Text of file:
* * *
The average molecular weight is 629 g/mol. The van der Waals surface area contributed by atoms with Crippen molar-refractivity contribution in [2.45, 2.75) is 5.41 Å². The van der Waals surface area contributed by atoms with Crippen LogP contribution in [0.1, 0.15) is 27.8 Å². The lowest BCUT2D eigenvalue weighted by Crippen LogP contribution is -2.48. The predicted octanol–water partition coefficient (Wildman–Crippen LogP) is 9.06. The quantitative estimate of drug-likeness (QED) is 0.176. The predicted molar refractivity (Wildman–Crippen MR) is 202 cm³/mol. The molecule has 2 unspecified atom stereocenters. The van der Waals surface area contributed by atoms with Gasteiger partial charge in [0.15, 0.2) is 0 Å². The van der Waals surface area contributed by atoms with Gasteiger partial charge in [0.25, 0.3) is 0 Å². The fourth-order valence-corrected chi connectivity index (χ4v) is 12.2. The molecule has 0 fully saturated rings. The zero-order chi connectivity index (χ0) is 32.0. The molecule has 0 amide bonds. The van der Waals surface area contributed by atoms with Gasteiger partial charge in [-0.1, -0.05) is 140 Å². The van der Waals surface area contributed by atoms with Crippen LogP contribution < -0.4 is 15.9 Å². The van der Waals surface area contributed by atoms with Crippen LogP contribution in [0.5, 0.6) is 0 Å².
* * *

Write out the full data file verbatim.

The average molecular weight is 629 g/mol. The van der Waals surface area contributed by atoms with Crippen molar-refractivity contribution in [2.45, 2.75) is 5.41 Å². The van der Waals surface area contributed by atoms with Crippen LogP contribution in [0.1, 0.15) is 27.8 Å². The lowest BCUT2D eigenvalue weighted by Crippen LogP contribution is -2.48. The predicted octanol–water partition coefficient (Wildman–Crippen LogP) is 9.06. The quantitative estimate of drug-likeness (QED) is 0.176. The predicted molar refractivity (Wildman–Crippen MR) is 202 cm³/mol. The molecule has 2 unspecified atom stereocenters. The van der Waals surface area contributed by atoms with Gasteiger partial charge in [0.15, 0.2) is 0 Å². The van der Waals surface area contributed by atoms with Gasteiger partial charge in [0.25, 0.3) is 0 Å². The fourth-order valence-corrected chi connectivity index (χ4v) is 12.2. The molecule has 0 fully saturated rings. The zero-order chi connectivity index (χ0) is 32.0. The molecule has 0 amide bonds. The van der Waals surface area contributed by atoms with Gasteiger partial charge in [-0.1, -0.05) is 140 Å². The van der Waals surface area contributed by atoms with Crippen LogP contribution < -0.4 is 15.9 Å². The van der Waals surface area contributed by atoms with Crippen LogP contribution in [0.5, 0.6) is 0 Å².